Tendons are firm, usually cylindrical or flat structures that connect muscles to bones. They are made up of collagen, which has strong but elastic properties allowing shock absorption and transfer of forces. Under load, tendons undergo a stretch shortening cycle, where they lengthen, building and storing energy which is released as physical energy when the tendon shortens again. Think of a slinky, which uses repeatable stretch shortening cycles to create movement. Or a kangaroo, hopping around. Tendons act in similar ways in horses, providing economy for gait and force generation of the limbs, which are controlled by muscles closer to the center of their body. 

Gait analysis and electromyographic studies have shown that a horse's use of tendons in this way actually reduces the energy required by the horse by up to 36% during gait (O’Brien, Marr and Thorpe, 2020; Verkade, Back and Birch, 2019). 

These studies have also shown us activities and phases of gait that experience the highest loads, such as landing from a jump, and on mid stance during gallop (O’Brien, Niel and Marr, 2020). Another factor that increases tendon load is duty factor (the amount of time in contact with the ground), which is increased in high level dressage movements such as passage (Murray et al., 2006). Other factors that increase tendon loading include increase in gait speed, and more compliant, softer surfaces such as sand (Crevior-Denoix et al., 2013). 

Tendon injury occurs when there is repeated and extensive stretching of tendons during training. This overwhelms the capacity of tendon cells to repair before the subsequent loading cycle, leading to disruption to the collagen organization, which reduces the tensile strength of the tendon and makes it more susceptible to future overload (Bohm, Mersmann and Arampatzis, 2015). Disrepair and micro tearing within the tendon then generates a pain response, causing dysfunction and poor performance.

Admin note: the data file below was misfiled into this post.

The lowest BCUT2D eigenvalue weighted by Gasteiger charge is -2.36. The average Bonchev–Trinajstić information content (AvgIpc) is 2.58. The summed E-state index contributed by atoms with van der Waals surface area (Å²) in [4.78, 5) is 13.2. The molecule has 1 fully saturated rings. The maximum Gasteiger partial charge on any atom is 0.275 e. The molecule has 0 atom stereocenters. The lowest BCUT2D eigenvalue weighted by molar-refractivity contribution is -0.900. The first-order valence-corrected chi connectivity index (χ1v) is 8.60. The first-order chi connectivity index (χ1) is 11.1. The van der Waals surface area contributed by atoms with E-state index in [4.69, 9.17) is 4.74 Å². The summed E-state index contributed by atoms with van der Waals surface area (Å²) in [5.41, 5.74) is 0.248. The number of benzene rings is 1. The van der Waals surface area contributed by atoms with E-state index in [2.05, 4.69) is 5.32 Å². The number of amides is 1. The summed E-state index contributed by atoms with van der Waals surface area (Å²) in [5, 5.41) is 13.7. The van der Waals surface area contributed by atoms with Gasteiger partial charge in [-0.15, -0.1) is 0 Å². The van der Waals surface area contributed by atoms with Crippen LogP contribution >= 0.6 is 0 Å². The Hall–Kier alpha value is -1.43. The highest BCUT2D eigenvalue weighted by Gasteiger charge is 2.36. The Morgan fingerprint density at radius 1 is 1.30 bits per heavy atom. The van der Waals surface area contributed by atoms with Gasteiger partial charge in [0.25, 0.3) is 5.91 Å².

Human and equine tendons are comprised of identical structural and cellular make up, allowing the transference of decades of tendon management knowledge from humans, to the equine animal. In order to improve function, the first and foremost thing to address is pain. To do this, physiotherapists around the world use slow, heavy isometric (Static) exercise to provide pain relief and pain free stimulation to tendon structures, and this concept can be applied exactly the same in horses (Bohm, Mersmann and Arampatzis, 2015). 

Once pain is controlled and the tendon has been de-loaded adequately, it is time to begin a progressive and graded strengthening and load management program. Qualified physiotherapists are able to evaluate the amount of load that is enough to generate cellular adaptation while avoiding overload and microdamage. Doing this stimulates collagen growth and organization in the tendon, laying down structure once again to allow its function of shock absorption and storage of energy (Heinemeier and Kjaer, 2011. 

If your horse has a tendon injury, your physiotherapy will work together with you over a period of months (Tendons have longer remodeling time frames than other tissues) to ensure the correct and appropriate load for the stage of recovery (Bohm, Mersmann and Arampatzis, 2015). References 

Bohm, S., Mersmann, F., & Arampatzis, A. (2015). “Human tendon adaptation in response to mechanical loading: a systematic review and meta-analysis of exercise intervention studies on healthy adults”. Sports medicine - open, 1(1), pp. 7. 

Brumitt, J., & Cuddeford, T. (2015). “Current Concepts of Muscle and Tendon Adapation to Strength and Conditioning”. International journal of sports physical therapy, 10(6), pp. 748– 759.

Crevier-Denoix, N. et al. (2013) “Comparison of superficial digital flexor tendon loading on asphalt and sand in horses at the walk and trot”. The Veterinary Journal, 198. 

Firth, E. (2006) “The response of bone, articular cartilage and tendon to exercise in the horse”. Journal of Anatomy, 208(4), pp.513-526. 

Heinemeier, K. and Kjaer, M. (2011) “In vivo investigation of tendon responses to mechanical loading', Journal Of Musculoskeletal & Neuronal Interactions, 11(2), pp. 115-123.

Lichtwark, G., Watson, J., Mavrommatis, S. and Wilson, A. (2009) “Intensity of activation and timing of deactivation modulate elastic energy storage and release in a pennate muscle and account for gait-specific initiation of limb protraction in the horse.” Journal of Experimental Biology, 212(15) pp.2454-2463. 

O’Brien, C, Marr, N, Thorpe, C. (2021) “Microdamage in the equine superficial digital flexor tendon.” Equine Vet Journal, pp. 53: 417– 430. 

R.C. Murray, S.J. Dyson, C. Tranquille, V. Adams (2006) “Association of type of sport and performance level with anatomical site of orthopaedic injury diagnosis - Equine Exercise Physiology.” Equine Veterinary Journal, pp. 411-416. 

Verkade, M., Back, W. and Birch, H. (2019) “Equine digital tendons show breed-specific differences in their mechanical properties that may relate to athletic ability and predisposition to Injury.” Equine Veterinary Journal, 52(2), pp.320-325. 

Wilson, A., Watson, J. and Lichtwark, G. (2003) “A catapult action for rapid limb protraction.” Nature, 421(6918), pp.35-36.

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